- The Washington Times - Friday, January 31, 2003

Four Americans die in helicopter crash
Four U.S. soldiers were killed when their Black Hawk helicopter crashed during a training mission in eastern Afghanistan yesterday, U.S. officials said. The cause was being investigated.
It was the deadliest day for the American military in Afghanistan since March 4, 2002, when seven soldiers were killed and 11 wounded at the outset of an offensive against Taliban and al Qaeda remnant forces.
The UH-60 Black Hawk, with two pilots and two crew members aboard, crashed several miles east of Bagram air base in an area known as the East Training Range, said Jim Wilkinson, director of strategic communications at Central Command headquarters in Tampa, Fla. There was no indication of hostile fire.

United States allowed to use airspace
AMMAN Jordan has agreed to base U.S. troops in the kingdom and to allow the United States to use Jordanian airspace if Washington fights a war against Iraq, Jordanian-based diplomats said.
The diplomats, who spoke on the condition of anonymity, said the U.S. troop presence initially would be limited to search-and-rescue operations, but could expand in the course of any war to include attack forces against western Iraq.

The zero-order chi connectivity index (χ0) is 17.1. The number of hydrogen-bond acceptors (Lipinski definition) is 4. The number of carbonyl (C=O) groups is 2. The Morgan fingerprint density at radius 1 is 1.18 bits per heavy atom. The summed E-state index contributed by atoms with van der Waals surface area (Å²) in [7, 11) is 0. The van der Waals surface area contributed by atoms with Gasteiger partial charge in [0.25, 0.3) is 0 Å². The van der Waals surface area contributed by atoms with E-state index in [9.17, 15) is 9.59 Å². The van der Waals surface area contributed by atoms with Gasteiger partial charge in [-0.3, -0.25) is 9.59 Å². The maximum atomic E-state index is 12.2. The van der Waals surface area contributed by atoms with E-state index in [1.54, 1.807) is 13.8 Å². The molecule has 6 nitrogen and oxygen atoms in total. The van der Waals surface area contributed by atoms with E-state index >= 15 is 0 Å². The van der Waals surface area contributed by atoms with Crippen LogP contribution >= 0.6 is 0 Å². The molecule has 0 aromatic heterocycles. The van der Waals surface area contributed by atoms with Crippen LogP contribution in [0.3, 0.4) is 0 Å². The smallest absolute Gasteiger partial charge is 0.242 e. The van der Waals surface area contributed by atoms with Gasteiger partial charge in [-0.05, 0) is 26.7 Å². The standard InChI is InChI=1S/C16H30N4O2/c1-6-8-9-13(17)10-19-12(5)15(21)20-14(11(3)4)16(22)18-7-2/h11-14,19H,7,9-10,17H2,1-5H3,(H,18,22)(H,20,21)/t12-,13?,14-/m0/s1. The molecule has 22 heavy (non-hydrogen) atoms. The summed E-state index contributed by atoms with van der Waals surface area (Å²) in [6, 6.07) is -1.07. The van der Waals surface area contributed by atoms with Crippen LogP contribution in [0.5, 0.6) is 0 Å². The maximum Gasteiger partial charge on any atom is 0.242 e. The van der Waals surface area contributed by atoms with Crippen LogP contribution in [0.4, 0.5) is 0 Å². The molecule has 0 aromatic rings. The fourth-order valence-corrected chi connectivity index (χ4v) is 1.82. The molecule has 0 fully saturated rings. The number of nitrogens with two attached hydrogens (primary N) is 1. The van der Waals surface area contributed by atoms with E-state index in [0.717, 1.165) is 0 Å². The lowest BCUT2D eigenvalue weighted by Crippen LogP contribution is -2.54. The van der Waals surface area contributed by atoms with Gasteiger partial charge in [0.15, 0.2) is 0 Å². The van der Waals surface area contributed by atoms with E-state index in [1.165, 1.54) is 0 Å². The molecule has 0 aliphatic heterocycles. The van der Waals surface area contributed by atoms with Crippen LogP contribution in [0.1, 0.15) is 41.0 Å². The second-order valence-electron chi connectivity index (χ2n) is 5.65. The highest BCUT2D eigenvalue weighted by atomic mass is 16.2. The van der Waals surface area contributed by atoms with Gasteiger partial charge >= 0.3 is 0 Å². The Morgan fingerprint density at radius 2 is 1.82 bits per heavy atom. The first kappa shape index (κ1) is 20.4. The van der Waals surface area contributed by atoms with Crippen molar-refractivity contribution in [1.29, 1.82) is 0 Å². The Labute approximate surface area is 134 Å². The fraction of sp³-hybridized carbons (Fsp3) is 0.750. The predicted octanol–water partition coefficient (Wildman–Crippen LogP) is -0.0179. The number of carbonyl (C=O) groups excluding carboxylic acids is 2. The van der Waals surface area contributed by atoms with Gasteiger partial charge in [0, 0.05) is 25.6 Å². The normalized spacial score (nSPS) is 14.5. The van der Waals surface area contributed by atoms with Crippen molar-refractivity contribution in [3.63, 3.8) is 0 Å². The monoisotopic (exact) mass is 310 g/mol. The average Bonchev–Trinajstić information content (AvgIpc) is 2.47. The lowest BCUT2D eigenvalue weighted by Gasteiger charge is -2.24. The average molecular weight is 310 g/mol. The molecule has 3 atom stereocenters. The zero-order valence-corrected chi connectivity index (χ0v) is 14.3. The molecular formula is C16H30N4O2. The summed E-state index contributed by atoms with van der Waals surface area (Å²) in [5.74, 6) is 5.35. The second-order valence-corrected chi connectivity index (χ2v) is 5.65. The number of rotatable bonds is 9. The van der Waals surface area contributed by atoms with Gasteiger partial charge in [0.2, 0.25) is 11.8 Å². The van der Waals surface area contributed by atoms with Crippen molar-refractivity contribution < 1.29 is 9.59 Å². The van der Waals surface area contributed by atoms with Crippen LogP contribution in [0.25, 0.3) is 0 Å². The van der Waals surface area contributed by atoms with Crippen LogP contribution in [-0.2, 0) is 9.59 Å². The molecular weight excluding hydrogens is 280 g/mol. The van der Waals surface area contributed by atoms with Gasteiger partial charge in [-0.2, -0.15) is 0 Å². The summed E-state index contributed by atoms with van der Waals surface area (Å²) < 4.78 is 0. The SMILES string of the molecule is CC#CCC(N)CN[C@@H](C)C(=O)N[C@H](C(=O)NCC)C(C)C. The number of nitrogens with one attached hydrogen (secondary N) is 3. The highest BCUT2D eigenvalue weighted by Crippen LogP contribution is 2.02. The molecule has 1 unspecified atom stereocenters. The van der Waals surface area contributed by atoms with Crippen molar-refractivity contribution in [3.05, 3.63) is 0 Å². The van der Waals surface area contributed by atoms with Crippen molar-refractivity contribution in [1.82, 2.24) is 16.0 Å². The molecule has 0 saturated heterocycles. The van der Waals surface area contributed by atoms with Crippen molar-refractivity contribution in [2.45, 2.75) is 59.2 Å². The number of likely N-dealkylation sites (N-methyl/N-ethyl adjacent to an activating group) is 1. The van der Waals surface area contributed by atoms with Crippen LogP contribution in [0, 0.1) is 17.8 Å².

Hunger eradication top priority
BRASILIA Brazil's new president, Luiz Inacio Lula da Silva, began an anti-hunger program yesterday with a move to provide $14 a month each to 1.5 million families, most from the country's poverty-stricken northeast.
Brazil will spend $514 million this year on its food program, and the first payments start next week when 1,000 poor families in the state of Piaui receive their $14.

Mad cow epidemic feared in Europe, Asia
GENEVA Countries in Europe and parts of Asia could face an epidemic of mad cow disease if they fail to take measures to prevent its spread, the U.N. health agency said yesterday.
The U.N. World Health Organization advises consumers to ask whether animals in their country are being fed meat and bone-meal protein and what system they have for monitoring for mad cow disease.

Board fails to agree on North Korea meeting
VIENNA, Austria The U.N. nuclear watchdog said yesterday an informal meeting of key member states had failed to agree on when to hold an emergency session on whether to refer the North Korean crisis to the Security Council.
"They were unable to reach a consensus on when the meeting would be held," International Atomic Energy Agency spokeswoman Melissa Fleming said. "We're still hoping that it will be sometime in the first half of February."

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